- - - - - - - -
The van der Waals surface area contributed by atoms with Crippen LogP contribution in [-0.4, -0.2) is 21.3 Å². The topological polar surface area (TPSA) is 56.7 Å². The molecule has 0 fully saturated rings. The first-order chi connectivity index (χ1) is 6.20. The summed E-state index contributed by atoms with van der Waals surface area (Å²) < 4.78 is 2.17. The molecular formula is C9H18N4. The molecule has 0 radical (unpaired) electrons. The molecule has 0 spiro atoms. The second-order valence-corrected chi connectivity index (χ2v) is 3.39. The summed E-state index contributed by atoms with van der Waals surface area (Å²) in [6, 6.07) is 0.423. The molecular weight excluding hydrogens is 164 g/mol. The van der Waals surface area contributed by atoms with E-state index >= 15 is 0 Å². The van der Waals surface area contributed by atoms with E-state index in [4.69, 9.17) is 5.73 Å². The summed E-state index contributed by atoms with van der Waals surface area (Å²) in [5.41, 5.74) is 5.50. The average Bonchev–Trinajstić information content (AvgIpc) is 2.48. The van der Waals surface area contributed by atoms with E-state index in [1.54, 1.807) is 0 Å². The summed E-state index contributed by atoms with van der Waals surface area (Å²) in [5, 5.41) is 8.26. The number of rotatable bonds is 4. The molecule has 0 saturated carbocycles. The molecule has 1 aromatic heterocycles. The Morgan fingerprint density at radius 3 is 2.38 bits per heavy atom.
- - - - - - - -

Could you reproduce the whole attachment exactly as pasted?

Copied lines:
The van der Waals surface area contributed by atoms with Crippen LogP contribution in [-0.4, -0.2) is 21.3 Å². The topological polar surface area (TPSA) is 56.7 Å². The molecule has 0 fully saturated rings. The first-order chi connectivity index (χ1) is 6.20. The summed E-state index contributed by atoms with van der Waals surface area (Å²) < 4.78 is 2.17. The molecular formula is C9H18N4. The molecule has 0 radical (unpaired) electrons. The molecule has 0 spiro atoms. The second-order valence-corrected chi connectivity index (χ2v) is 3.39. The summed E-state index contributed by atoms with van der Waals surface area (Å²) in [6, 6.07) is 0.423. The molecular weight excluding hydrogens is 164 g/mol. The van der Waals surface area contributed by atoms with E-state index >= 15 is 0 Å². The van der Waals surface area contributed by atoms with E-state index in [4.69, 9.17) is 5.73 Å². The summed E-state index contributed by atoms with van der Waals surface area (Å²) in [5.41, 5.74) is 5.50. The average Bonchev–Trinajstić information content (AvgIpc) is 2.48. The van der Waals surface area contributed by atoms with E-state index in [1.54, 1.807) is 0 Å². The summed E-state index contributed by atoms with van der Waals surface area (Å²) in [5, 5.41) is 8.26. The number of rotatable bonds is 4. The molecule has 0 saturated carbocycles. The molecule has 1 aromatic heterocycles. The Morgan fingerprint density at radius 3 is 2.38 bits per heavy atom.